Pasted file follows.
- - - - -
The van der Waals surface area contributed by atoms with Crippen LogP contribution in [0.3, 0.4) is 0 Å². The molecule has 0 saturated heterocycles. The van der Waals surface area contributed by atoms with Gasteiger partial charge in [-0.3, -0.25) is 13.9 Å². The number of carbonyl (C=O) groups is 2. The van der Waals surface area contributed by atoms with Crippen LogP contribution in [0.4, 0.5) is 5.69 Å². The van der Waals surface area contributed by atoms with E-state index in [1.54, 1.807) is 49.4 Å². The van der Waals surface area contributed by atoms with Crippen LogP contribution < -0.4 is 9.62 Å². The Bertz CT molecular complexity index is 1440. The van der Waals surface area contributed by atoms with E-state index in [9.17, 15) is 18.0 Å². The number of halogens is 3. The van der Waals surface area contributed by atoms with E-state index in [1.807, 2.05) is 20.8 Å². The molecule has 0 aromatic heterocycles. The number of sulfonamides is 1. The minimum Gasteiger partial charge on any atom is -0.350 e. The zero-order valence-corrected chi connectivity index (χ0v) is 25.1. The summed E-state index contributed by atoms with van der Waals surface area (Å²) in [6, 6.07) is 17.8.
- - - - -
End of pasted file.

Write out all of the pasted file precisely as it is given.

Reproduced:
The van der Waals surface area contributed by atoms with Crippen LogP contribution in [0.3, 0.4) is 0 Å². The molecule has 0 saturated heterocycles. The van der Waals surface area contributed by atoms with Gasteiger partial charge in [-0.3, -0.25) is 13.9 Å². The number of carbonyl (C=O) groups is 2. The van der Waals surface area contributed by atoms with Crippen LogP contribution in [0.4, 0.5) is 5.69 Å². The van der Waals surface area contributed by atoms with E-state index in [1.54, 1.807) is 49.4 Å². The van der Waals surface area contributed by atoms with Crippen LogP contribution < -0.4 is 9.62 Å². The Bertz CT molecular complexity index is 1440. The van der Waals surface area contributed by atoms with E-state index in [9.17, 15) is 18.0 Å². The number of halogens is 3. The van der Waals surface area contributed by atoms with E-state index in [1.807, 2.05) is 20.8 Å². The molecule has 0 aromatic heterocycles. The number of sulfonamides is 1. The minimum Gasteiger partial charge on any atom is -0.350 e. The zero-order valence-corrected chi connectivity index (χ0v) is 25.1. The summed E-state index contributed by atoms with van der Waals surface area (Å²) in [6, 6.07) is 17.8.